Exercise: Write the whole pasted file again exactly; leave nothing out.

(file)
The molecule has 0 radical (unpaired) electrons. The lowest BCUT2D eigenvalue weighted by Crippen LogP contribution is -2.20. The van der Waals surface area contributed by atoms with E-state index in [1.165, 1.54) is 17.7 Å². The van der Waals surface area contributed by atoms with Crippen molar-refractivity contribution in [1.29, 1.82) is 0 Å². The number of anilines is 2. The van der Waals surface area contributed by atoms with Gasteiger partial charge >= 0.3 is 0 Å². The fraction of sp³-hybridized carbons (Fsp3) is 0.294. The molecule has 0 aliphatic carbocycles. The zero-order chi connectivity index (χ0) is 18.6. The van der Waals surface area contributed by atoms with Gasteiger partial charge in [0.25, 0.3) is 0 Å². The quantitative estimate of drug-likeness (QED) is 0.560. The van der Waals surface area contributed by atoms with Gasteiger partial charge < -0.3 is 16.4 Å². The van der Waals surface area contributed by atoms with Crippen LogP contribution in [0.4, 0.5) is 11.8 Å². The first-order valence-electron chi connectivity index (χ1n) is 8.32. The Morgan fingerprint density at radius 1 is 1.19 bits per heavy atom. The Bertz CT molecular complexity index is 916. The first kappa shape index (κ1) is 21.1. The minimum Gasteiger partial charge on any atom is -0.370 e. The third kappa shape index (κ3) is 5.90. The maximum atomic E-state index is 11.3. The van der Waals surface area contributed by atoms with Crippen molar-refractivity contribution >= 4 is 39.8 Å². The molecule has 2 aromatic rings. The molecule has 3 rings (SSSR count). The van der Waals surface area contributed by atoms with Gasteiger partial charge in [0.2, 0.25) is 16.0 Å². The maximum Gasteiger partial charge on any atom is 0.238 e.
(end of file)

The molecule has 0 radical (unpaired) electrons. The lowest BCUT2D eigenvalue weighted by Crippen LogP contribution is -2.20. The van der Waals surface area contributed by atoms with E-state index in [1.165, 1.54) is 17.7 Å². The van der Waals surface area contributed by atoms with Crippen molar-refractivity contribution in [1.29, 1.82) is 0 Å². The number of anilines is 2. The van der Waals surface area contributed by atoms with Gasteiger partial charge >= 0.3 is 0 Å². The fraction of sp³-hybridized carbons (Fsp3) is 0.294. The molecule has 0 aliphatic carbocycles. The zero-order chi connectivity index (χ0) is 18.6. The van der Waals surface area contributed by atoms with Gasteiger partial charge in [0.25, 0.3) is 0 Å². The quantitative estimate of drug-likeness (QED) is 0.560. The van der Waals surface area contributed by atoms with Gasteiger partial charge < -0.3 is 16.4 Å². The van der Waals surface area contributed by atoms with Crippen LogP contribution in [0.4, 0.5) is 11.8 Å². The first-order valence-electron chi connectivity index (χ1n) is 8.32. The Morgan fingerprint density at radius 1 is 1.19 bits per heavy atom. The Bertz CT molecular complexity index is 916. The first kappa shape index (κ1) is 21.1. The minimum Gasteiger partial charge on any atom is -0.370 e. The third kappa shape index (κ3) is 5.90. The maximum atomic E-state index is 11.3. The van der Waals surface area contributed by atoms with Crippen molar-refractivity contribution >= 4 is 39.8 Å². The molecule has 2 aromatic rings. The molecule has 3 rings (SSSR count). The van der Waals surface area contributed by atoms with Gasteiger partial charge in [0.2, 0.25) is 16.0 Å². The maximum Gasteiger partial charge on any atom is 0.238 e.